“It is precisely Watson’s poetic willingness to be subverted, both emotionally and formally, that makes this collection so valuable. One finishes it with the impression of a fiery, intrepid voice turning and turning over the images and things of this world looking for hope and love, but always suspicious of both, and always suspicious of easy expression.” —Poet Lore
Ellen Doré Watson directs the Poetry Center at Smith College and serves as poetry editor for The Massachusetts Review. She is the author of four books of poems, including two from Alice James, We Live in Bodies and Ladder Music, winner of the New England/New York Award. Her most recent collection, This Sharpening, was published by Tupelo Press. Individual poems have appeared widely in literary journals, including The American Poetry Review, Tin House, and The New Yorker. She was named by Library Journal one of “24 Poets for the 21st Century.” Among her other honors are a Massachusetts Cultural Council Artists Grant, a Rona Jaffe Writers Award, and a National Endowment for the Arts Translation Fellowship. She has translated a dozen books from the Portuguese, including The Alphabet in the Park, the selected poems of Brazilian Adélia Prado (Wesleyan University Press).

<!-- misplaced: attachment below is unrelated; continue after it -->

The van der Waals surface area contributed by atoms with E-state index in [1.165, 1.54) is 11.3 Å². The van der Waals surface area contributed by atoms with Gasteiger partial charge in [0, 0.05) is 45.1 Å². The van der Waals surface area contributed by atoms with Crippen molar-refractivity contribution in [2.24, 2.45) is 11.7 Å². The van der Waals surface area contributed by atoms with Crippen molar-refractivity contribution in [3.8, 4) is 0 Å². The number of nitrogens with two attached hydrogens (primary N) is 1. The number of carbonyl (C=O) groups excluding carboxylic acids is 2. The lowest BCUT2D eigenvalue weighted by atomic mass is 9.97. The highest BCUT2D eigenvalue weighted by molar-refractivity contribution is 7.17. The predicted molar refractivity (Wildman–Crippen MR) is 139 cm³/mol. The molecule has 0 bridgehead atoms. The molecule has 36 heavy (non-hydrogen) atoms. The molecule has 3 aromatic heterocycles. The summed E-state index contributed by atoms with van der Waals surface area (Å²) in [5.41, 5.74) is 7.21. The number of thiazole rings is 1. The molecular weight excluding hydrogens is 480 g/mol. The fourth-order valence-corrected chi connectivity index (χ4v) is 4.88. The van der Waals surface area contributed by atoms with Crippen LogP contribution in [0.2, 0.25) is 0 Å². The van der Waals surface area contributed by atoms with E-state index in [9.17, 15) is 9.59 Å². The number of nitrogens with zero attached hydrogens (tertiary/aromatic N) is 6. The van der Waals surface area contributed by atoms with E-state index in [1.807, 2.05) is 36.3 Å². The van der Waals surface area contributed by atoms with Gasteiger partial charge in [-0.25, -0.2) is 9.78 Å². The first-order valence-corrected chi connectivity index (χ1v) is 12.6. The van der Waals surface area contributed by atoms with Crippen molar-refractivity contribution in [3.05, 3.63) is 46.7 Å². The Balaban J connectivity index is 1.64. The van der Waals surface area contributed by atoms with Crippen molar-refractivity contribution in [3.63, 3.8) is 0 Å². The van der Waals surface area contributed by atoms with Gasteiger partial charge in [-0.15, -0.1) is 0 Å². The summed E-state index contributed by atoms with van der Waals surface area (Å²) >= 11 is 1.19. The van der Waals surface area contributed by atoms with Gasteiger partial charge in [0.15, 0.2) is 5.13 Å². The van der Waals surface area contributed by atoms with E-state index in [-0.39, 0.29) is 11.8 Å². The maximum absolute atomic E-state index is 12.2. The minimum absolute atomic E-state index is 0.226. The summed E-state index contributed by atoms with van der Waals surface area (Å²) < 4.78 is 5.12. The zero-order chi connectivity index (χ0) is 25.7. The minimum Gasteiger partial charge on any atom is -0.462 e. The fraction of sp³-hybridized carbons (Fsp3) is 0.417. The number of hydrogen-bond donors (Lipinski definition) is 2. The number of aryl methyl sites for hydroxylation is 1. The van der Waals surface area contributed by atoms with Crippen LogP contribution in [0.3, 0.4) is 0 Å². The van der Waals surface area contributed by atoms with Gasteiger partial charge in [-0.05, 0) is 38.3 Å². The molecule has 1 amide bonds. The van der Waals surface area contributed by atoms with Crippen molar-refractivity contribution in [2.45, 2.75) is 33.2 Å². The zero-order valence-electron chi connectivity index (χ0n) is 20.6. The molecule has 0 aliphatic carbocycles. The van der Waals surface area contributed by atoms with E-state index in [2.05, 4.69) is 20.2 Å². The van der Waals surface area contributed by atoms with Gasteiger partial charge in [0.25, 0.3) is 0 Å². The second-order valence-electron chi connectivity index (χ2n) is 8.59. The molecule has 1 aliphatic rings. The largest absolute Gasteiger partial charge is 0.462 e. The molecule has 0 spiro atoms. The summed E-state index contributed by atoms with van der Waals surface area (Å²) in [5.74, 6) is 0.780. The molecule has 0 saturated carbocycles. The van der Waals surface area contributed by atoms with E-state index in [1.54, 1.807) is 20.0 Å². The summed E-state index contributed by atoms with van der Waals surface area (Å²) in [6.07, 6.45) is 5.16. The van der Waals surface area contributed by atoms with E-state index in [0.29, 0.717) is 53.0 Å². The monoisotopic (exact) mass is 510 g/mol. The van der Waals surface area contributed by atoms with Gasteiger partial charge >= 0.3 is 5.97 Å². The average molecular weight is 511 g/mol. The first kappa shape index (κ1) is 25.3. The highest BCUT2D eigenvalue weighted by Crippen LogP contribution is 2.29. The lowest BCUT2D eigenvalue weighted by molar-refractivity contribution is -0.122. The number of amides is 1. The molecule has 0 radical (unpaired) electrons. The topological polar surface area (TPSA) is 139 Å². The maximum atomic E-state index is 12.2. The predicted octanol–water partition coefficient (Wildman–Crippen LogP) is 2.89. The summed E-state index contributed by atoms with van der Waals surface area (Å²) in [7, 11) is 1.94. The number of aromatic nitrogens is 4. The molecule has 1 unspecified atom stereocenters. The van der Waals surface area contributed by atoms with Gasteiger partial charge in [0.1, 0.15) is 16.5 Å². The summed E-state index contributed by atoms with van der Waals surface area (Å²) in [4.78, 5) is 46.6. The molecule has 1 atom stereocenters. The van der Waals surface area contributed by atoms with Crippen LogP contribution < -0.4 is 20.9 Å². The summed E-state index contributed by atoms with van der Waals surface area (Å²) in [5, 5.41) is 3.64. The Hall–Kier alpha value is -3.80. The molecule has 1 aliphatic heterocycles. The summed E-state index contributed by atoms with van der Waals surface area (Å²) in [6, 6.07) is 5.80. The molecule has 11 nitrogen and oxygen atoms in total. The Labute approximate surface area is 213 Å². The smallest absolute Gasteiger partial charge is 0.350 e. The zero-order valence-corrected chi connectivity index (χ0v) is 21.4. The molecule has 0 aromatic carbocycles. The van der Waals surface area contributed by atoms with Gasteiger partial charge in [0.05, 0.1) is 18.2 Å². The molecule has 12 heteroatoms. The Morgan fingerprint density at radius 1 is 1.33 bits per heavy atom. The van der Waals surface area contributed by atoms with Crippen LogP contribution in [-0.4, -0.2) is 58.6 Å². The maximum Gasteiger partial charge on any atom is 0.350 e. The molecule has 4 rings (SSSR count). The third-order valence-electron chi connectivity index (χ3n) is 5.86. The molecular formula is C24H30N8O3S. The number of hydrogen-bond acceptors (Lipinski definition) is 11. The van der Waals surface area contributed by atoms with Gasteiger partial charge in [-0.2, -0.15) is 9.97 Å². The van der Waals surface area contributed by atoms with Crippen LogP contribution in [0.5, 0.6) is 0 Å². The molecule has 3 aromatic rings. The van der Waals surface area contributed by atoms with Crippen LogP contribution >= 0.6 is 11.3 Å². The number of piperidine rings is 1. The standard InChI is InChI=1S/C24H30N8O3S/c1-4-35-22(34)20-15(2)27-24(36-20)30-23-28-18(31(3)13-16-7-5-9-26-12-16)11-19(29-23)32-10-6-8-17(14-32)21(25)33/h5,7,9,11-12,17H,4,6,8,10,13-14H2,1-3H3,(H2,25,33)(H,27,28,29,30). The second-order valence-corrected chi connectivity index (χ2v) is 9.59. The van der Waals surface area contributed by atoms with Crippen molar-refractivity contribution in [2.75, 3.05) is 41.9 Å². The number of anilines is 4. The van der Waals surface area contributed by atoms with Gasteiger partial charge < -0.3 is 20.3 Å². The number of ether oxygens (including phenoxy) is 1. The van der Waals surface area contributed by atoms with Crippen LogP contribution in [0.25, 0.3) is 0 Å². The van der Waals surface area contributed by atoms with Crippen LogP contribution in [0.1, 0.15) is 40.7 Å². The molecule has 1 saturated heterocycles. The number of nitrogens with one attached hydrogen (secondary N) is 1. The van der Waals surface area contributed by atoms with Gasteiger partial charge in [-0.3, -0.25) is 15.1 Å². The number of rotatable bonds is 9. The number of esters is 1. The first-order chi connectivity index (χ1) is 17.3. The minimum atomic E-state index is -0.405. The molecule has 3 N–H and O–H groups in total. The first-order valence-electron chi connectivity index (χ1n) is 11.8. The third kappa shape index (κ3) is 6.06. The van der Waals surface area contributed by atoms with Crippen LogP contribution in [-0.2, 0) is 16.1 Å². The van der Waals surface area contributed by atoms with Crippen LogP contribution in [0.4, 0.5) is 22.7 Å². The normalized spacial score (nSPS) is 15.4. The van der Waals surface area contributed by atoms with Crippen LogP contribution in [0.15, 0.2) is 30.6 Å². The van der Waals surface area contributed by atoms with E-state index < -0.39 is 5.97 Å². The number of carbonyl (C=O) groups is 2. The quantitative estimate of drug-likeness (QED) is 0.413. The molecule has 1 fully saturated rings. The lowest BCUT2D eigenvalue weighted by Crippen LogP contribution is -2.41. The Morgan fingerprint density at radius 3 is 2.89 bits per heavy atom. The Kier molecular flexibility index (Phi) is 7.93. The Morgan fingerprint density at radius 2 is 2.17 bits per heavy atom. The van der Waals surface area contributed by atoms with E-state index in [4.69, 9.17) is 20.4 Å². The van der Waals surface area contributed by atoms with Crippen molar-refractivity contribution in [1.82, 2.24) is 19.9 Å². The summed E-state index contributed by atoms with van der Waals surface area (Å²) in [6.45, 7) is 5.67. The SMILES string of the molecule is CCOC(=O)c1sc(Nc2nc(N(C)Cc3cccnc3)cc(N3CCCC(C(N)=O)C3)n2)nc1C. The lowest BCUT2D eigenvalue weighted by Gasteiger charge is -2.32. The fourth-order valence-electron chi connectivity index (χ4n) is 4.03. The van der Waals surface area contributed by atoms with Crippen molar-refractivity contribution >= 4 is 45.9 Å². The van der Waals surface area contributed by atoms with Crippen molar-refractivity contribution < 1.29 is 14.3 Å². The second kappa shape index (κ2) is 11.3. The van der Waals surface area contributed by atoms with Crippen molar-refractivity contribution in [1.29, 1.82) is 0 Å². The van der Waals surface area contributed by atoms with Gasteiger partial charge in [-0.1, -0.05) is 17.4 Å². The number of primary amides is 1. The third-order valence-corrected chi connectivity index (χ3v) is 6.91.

“Ellen Watson writes ‘I can’t see but I quarry’: these new poems, like the inner and outer worlds she quarries and sees, are oftentimes strange, surprising, and wise.” —Jean Valentine
“Ellen Doré Watson has the wonderful ability to translate idea, emotion and her keen view of the world into verbal energy and rich patterns of sound. Her poems bang about on the page and are a great pleasure to read.” —Stephen Dobyns
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